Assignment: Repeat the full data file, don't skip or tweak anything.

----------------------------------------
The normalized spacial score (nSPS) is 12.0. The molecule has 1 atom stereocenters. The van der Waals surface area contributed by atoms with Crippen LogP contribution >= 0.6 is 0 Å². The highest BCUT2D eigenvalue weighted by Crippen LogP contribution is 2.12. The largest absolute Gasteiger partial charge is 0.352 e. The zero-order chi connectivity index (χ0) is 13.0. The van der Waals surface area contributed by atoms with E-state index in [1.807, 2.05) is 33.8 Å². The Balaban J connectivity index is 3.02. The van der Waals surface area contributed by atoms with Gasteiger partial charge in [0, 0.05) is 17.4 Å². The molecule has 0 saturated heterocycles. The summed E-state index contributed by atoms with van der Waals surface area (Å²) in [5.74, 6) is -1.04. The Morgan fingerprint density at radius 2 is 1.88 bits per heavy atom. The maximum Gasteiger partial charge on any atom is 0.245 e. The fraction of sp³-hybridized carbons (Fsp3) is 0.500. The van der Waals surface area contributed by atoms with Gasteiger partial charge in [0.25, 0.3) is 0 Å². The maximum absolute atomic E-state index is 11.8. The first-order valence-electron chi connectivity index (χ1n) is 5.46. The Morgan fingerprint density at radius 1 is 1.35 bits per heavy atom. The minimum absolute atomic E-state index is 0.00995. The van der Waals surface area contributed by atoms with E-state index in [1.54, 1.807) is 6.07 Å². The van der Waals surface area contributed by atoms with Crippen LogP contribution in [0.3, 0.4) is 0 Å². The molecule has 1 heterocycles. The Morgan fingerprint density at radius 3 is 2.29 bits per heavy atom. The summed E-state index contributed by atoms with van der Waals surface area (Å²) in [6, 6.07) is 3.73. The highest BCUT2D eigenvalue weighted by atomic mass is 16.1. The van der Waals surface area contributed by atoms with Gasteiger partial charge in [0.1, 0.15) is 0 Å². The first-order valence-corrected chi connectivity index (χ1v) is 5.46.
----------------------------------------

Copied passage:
The normalized spacial score (nSPS) is 12.0. The molecule has 1 atom stereocenters. The van der Waals surface area contributed by atoms with Crippen LogP contribution >= 0.6 is 0 Å². The highest BCUT2D eigenvalue weighted by Crippen LogP contribution is 2.12. The largest absolute Gasteiger partial charge is 0.352 e. The zero-order chi connectivity index (χ0) is 13.0. The van der Waals surface area contributed by atoms with E-state index in [1.807, 2.05) is 33.8 Å². The Balaban J connectivity index is 3.02. The van der Waals surface area contributed by atoms with Gasteiger partial charge in [0, 0.05) is 17.4 Å². The molecule has 0 saturated heterocycles. The summed E-state index contributed by atoms with van der Waals surface area (Å²) in [5.74, 6) is -1.04. The Morgan fingerprint density at radius 2 is 1.88 bits per heavy atom. The maximum Gasteiger partial charge on any atom is 0.245 e. The fraction of sp³-hybridized carbons (Fsp3) is 0.500. The van der Waals surface area contributed by atoms with Gasteiger partial charge in [0.25, 0.3) is 0 Å². The maximum absolute atomic E-state index is 11.8. The first-order valence-electron chi connectivity index (χ1n) is 5.46. The Morgan fingerprint density at radius 1 is 1.35 bits per heavy atom. The minimum absolute atomic E-state index is 0.00995. The van der Waals surface area contributed by atoms with E-state index in [1.54, 1.807) is 6.07 Å². The van der Waals surface area contributed by atoms with Crippen LogP contribution in [0.3, 0.4) is 0 Å². The molecule has 1 heterocycles. The Morgan fingerprint density at radius 3 is 2.29 bits per heavy atom. The summed E-state index contributed by atoms with van der Waals surface area (Å²) in [6, 6.07) is 3.73. The highest BCUT2D eigenvalue weighted by atomic mass is 16.1. The van der Waals surface area contributed by atoms with Gasteiger partial charge in [0.1, 0.15) is 0 Å². The first-order valence-corrected chi connectivity index (χ1v) is 5.46.